Now, that's the reason that I have that clear fix on class applied to that link. That way, it will contain this image and not let the image overflows the contents. All right, I am going to go ahead and save that, go back and refresh that, and that's starting to look a little bit better. Now, there are still some things that I want to do with this, maybe I don't like the color of the paragraph text, maybe I would like the price to be styled a little bit different, and also I notice that when I hover over anywhere in the link everything still gets the hover styling applied to them, so we re still going to need to deal with that too. Underneath .detail image, I am going to do .detail p, and with that I am going to do a color.
So I am going to change the color of this. I am going to do rgb and the color that I am going to give this is 54, 64, 75. So it's kind of darker blue, still blue though. Underneath that I am going to change the font size, I am going to make the font size a little bit bigger, it's a separate defined region, so I am going to make the font size a little bit bigger of 1.2 ems. I am going to follow that with the price. Now I didn't point this out to you earlier, but that one paragraph down there, that price is inside of I actually applied a class of price to it as well.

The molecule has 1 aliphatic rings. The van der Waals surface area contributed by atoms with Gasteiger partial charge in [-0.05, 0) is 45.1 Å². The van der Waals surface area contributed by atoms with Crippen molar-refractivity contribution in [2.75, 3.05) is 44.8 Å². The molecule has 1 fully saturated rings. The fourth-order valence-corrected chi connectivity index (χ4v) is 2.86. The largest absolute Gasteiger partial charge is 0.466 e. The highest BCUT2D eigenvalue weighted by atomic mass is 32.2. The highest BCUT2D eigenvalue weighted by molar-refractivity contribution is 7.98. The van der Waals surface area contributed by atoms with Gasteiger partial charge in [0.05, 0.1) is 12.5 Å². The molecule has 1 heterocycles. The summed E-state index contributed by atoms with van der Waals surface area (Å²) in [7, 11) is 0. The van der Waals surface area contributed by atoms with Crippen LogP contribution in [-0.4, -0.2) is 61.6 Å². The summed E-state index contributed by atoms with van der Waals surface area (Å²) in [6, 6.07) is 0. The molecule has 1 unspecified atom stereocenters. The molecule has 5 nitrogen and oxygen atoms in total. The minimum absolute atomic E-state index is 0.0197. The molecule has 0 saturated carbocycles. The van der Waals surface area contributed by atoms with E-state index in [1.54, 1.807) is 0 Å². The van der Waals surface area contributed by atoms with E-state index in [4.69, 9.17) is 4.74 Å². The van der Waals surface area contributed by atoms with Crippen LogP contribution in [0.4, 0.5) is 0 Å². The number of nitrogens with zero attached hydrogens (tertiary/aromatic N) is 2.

So I am going to say .detail .price to target that piece of text, and inside that I want to change its font-size to 1.6 ems. So I am going to make it larger, I am going to change its font-weight to bold, I want to apply a text-align to the right so it aligns to the right of our defined region, and finally, I am going to turn the margin-bottom off so that it doesn't stretch our detail region down. So I am going to save that, preview it, and that's looking a lot better.
But I still have this hover effect that is applying to my default links, but I don't really want it to apply here. So the very next thing I am going to do is go down and strip out that, and I can do that at sort of a top level, if you will. I am going to say .detail hover. I am going to use the hover pseudo class selector, and I am going to attach it to the class of detail, no space in between them obviously. Here I am going to turn the text-declaration underline, I am going to turn that off by saying none. I am going to set a background color. So remember this is the whole background of the entire region. I am going to change it to a lighter blue, #C885F0.